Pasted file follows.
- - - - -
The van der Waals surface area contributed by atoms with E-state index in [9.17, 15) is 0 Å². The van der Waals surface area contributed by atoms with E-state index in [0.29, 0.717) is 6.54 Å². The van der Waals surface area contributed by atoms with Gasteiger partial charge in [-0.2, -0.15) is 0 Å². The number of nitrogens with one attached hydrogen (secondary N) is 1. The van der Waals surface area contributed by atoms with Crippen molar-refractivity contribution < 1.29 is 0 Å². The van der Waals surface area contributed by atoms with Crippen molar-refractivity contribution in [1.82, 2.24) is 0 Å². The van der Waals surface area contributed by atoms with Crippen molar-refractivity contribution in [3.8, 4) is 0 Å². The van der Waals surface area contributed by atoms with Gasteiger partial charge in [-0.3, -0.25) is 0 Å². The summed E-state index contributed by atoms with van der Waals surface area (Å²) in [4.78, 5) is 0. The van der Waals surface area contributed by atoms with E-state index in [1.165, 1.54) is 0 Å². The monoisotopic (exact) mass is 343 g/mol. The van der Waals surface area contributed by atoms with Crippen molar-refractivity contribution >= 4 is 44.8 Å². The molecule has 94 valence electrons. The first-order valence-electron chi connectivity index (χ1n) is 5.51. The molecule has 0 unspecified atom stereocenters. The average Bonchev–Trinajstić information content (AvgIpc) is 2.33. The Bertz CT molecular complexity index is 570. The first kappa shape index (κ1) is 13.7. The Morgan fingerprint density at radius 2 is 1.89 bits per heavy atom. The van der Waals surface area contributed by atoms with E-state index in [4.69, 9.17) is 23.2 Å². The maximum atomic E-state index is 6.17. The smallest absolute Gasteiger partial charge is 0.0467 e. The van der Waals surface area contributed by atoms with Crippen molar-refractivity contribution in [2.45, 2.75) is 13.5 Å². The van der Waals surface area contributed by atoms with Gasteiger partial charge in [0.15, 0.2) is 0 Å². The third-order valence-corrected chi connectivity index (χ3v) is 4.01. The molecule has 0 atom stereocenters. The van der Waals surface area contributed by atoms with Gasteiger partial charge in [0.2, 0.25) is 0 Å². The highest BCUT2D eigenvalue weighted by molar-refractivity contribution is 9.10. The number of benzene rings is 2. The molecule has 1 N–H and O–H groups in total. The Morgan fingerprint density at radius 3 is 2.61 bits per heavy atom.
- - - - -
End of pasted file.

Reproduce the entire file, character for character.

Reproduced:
The van der Waals surface area contributed by atoms with E-state index in [9.17, 15) is 0 Å². The van der Waals surface area contributed by atoms with E-state index in [0.29, 0.717) is 6.54 Å². The van der Waals surface area contributed by atoms with Gasteiger partial charge in [-0.2, -0.15) is 0 Å². The number of nitrogens with one attached hydrogen (secondary N) is 1. The van der Waals surface area contributed by atoms with Crippen molar-refractivity contribution < 1.29 is 0 Å². The van der Waals surface area contributed by atoms with Crippen molar-refractivity contribution in [1.82, 2.24) is 0 Å². The van der Waals surface area contributed by atoms with Crippen molar-refractivity contribution in [3.8, 4) is 0 Å². The van der Waals surface area contributed by atoms with Gasteiger partial charge in [-0.3, -0.25) is 0 Å². The summed E-state index contributed by atoms with van der Waals surface area (Å²) in [4.78, 5) is 0. The van der Waals surface area contributed by atoms with E-state index in [1.165, 1.54) is 0 Å². The monoisotopic (exact) mass is 343 g/mol. The van der Waals surface area contributed by atoms with Crippen molar-refractivity contribution >= 4 is 44.8 Å². The molecule has 94 valence electrons. The first-order valence-electron chi connectivity index (χ1n) is 5.51. The molecule has 0 unspecified atom stereocenters. The average Bonchev–Trinajstić information content (AvgIpc) is 2.33. The Bertz CT molecular complexity index is 570. The first kappa shape index (κ1) is 13.7. The Morgan fingerprint density at radius 2 is 1.89 bits per heavy atom. The van der Waals surface area contributed by atoms with E-state index in [4.69, 9.17) is 23.2 Å². The maximum atomic E-state index is 6.17. The smallest absolute Gasteiger partial charge is 0.0467 e. The van der Waals surface area contributed by atoms with Crippen molar-refractivity contribution in [2.45, 2.75) is 13.5 Å². The van der Waals surface area contributed by atoms with Gasteiger partial charge in [0.15, 0.2) is 0 Å². The third-order valence-corrected chi connectivity index (χ3v) is 4.01. The molecule has 0 atom stereocenters. The van der Waals surface area contributed by atoms with Gasteiger partial charge in [0.2, 0.25) is 0 Å². The highest BCUT2D eigenvalue weighted by molar-refractivity contribution is 9.10. The number of benzene rings is 2. The molecule has 1 N–H and O–H groups in total. The Morgan fingerprint density at radius 3 is 2.61 bits per heavy atom.